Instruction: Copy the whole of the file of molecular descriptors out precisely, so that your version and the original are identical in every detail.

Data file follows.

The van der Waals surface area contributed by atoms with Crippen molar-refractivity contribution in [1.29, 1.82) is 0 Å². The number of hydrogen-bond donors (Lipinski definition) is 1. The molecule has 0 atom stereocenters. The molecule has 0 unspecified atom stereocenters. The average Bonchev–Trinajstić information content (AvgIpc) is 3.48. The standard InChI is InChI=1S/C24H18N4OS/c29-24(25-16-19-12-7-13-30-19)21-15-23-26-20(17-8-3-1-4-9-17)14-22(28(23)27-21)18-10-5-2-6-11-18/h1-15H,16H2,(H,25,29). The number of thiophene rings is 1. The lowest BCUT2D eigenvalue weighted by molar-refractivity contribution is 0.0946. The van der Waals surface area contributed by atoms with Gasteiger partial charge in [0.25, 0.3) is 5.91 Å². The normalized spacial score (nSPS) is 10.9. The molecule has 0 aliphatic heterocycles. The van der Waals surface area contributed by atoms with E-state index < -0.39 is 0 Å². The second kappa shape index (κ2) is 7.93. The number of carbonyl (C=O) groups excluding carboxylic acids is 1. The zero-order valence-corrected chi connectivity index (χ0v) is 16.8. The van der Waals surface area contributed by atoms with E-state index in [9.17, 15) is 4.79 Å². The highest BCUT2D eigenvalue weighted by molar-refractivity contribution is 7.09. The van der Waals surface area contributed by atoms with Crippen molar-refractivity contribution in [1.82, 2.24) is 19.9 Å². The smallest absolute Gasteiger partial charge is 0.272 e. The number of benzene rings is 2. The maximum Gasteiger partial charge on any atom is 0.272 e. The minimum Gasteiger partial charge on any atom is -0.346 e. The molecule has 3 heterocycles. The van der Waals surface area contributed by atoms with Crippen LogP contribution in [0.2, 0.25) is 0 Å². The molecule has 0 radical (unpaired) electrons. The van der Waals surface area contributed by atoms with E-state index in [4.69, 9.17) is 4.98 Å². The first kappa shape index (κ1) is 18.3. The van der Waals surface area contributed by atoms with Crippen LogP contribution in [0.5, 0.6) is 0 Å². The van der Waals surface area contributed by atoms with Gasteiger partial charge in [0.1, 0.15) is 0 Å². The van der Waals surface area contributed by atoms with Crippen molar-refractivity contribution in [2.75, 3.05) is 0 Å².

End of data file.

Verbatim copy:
The van der Waals surface area contributed by atoms with Crippen molar-refractivity contribution in [1.29, 1.82) is 0 Å². The number of hydrogen-bond donors (Lipinski definition) is 1. The molecule has 0 atom stereocenters. The molecule has 0 unspecified atom stereocenters. The average Bonchev–Trinajstić information content (AvgIpc) is 3.48. The standard InChI is InChI=1S/C24H18N4OS/c29-24(25-16-19-12-7-13-30-19)21-15-23-26-20(17-8-3-1-4-9-17)14-22(28(23)27-21)18-10-5-2-6-11-18/h1-15H,16H2,(H,25,29). The number of thiophene rings is 1. The lowest BCUT2D eigenvalue weighted by molar-refractivity contribution is 0.0946. The van der Waals surface area contributed by atoms with Gasteiger partial charge in [0.25, 0.3) is 5.91 Å². The normalized spacial score (nSPS) is 10.9. The molecule has 0 aliphatic heterocycles. The van der Waals surface area contributed by atoms with E-state index < -0.39 is 0 Å². The second kappa shape index (κ2) is 7.93. The number of carbonyl (C=O) groups excluding carboxylic acids is 1. The zero-order valence-corrected chi connectivity index (χ0v) is 16.8. The van der Waals surface area contributed by atoms with E-state index in [9.17, 15) is 4.79 Å². The highest BCUT2D eigenvalue weighted by molar-refractivity contribution is 7.09. The van der Waals surface area contributed by atoms with Crippen molar-refractivity contribution in [1.82, 2.24) is 19.9 Å². The smallest absolute Gasteiger partial charge is 0.272 e. The number of benzene rings is 2. The maximum Gasteiger partial charge on any atom is 0.272 e. The minimum Gasteiger partial charge on any atom is -0.346 e. The molecule has 3 heterocycles. The van der Waals surface area contributed by atoms with Crippen LogP contribution in [0.2, 0.25) is 0 Å². The molecule has 0 radical (unpaired) electrons. The van der Waals surface area contributed by atoms with E-state index in [4.69, 9.17) is 4.98 Å². The first kappa shape index (κ1) is 18.3. The van der Waals surface area contributed by atoms with Crippen LogP contribution in [0.5, 0.6) is 0 Å². The van der Waals surface area contributed by atoms with Gasteiger partial charge in [0.1, 0.15) is 0 Å². The van der Waals surface area contributed by atoms with Crippen molar-refractivity contribution in [2.75, 3.05) is 0 Å².